Hounds financial losses are significant 

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How much has the COVID-19 pandemic cost the Soo Greyhounds?

Having paid their employees despite the delay to the 2020-2021 season, and with plans to continue to pay them moving forward, the Hounds are losing upwards of $50,000 monthly.

While club president Tim Lukenda has been reluctant to discuss financial losses, he did say “yes” when asked by The Sault Star if the franchise’s losses were north of $50,000 per month.

Asked if they were above $60,000 each month, Lukenda refused to be more specific.

During a typical Ontario Hockey League season, play would have started in late September.

However, the pandemic has forced three postponements. The most recent came in late December when the league postponed its planned Feb. 4, 2021, start. No new date has been announced as to when the OHL hopes to begin the 2020-2021 season.

“I don’t want to be specific on it, but it certainly is a financial burden,” Lukenda, the club’s majority owner, admitted. “We don’t have any revenue coming in at all and we continue to have a significant portion of our costs.”


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In other words, salaries.

The Greyhounds continue to remunerate in full general manager Kyle Raftis, head coach John Dean, associate coach Jordan Smith and assistant coach Jamie Tardif, along with hockey operations and business staff members.

“For any sports franchise, a good portion of your costs are fixed, whether you’re playing or not,” Lukenda added.

All OHL teams operate with one main revenue stream: Paying customers. The Soo also earns a much-smaller amount from concessions at GFL Memorial Gardens.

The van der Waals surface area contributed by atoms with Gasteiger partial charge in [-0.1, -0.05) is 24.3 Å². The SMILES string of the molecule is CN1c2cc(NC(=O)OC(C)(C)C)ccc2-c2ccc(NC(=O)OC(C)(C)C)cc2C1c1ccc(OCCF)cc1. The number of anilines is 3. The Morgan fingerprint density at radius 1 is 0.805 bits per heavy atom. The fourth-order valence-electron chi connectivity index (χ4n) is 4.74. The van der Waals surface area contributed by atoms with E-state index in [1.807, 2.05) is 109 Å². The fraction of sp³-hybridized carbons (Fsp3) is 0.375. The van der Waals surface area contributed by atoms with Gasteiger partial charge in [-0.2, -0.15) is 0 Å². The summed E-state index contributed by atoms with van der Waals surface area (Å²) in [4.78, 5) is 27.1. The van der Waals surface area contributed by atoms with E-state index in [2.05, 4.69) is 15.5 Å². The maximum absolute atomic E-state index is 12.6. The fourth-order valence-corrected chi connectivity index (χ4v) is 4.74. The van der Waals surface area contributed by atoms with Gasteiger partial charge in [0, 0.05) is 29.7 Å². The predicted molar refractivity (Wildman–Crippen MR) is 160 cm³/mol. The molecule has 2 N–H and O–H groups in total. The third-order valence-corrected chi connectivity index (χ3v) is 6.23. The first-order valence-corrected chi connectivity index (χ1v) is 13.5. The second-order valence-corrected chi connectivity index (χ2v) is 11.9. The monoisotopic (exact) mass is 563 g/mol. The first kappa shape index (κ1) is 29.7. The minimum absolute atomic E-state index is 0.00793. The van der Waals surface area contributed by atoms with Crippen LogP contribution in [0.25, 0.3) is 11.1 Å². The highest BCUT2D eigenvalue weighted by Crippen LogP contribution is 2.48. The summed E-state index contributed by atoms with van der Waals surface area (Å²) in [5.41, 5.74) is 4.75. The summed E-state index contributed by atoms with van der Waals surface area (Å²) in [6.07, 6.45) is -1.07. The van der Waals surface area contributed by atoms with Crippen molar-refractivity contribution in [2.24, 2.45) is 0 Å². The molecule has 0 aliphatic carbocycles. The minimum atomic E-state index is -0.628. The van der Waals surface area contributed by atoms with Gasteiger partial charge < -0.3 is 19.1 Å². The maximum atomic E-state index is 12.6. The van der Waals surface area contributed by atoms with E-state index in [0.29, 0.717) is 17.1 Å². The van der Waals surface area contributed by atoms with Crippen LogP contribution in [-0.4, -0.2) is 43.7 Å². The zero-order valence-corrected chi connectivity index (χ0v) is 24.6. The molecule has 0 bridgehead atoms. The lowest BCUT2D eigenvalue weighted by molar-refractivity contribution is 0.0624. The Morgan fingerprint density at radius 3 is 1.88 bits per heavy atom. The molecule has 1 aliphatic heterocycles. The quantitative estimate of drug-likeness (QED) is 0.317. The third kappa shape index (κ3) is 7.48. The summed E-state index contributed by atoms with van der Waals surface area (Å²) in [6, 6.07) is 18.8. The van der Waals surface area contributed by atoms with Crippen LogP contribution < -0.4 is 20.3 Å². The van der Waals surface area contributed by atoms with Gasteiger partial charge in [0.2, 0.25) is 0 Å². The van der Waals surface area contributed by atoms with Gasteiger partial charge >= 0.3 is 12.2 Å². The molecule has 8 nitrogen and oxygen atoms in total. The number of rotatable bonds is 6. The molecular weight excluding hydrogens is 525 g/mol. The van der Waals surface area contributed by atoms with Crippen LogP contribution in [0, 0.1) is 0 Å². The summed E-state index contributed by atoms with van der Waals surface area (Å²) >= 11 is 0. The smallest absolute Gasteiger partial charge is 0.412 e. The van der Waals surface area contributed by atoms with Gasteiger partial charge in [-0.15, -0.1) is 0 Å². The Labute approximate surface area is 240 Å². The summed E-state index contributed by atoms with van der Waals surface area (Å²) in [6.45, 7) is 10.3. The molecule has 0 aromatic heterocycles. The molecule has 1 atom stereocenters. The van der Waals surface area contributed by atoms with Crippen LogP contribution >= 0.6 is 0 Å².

Even if a shortened season is played, it’ll likely take place within nearly-empty arenas, or in hub cities with greatly-limited attendance.

While he did agree to acknowledge the losses, Lukenda stressed how the club “doesn’t expect sympathy from anyone. We realize that all businesses and numerous individuals are going through difficult times in the midst of the coronavirus pandemic.”

The Hounds president also spoke of his partners, those who operate the OHL’s other 19 teams.

“This has been a significant financial burden for all of the teams,” he said. “At the end of the day, we hope all of them can survive it.”

A member of the OHL’s executive committee of the board of governors, Lukenda said his focus hasn’t been on the club’s financial situation. Instead, he added, it’s been, and always will be, on the Hounds players and fans.

“We’re determined to give them the opportunity to play and watch the game they love,” he said. “I have confidence and appreciate the ongoing efforts of our commissioner (David Branch) and the OHL in their continued discussions in order to find a way to return to play.”

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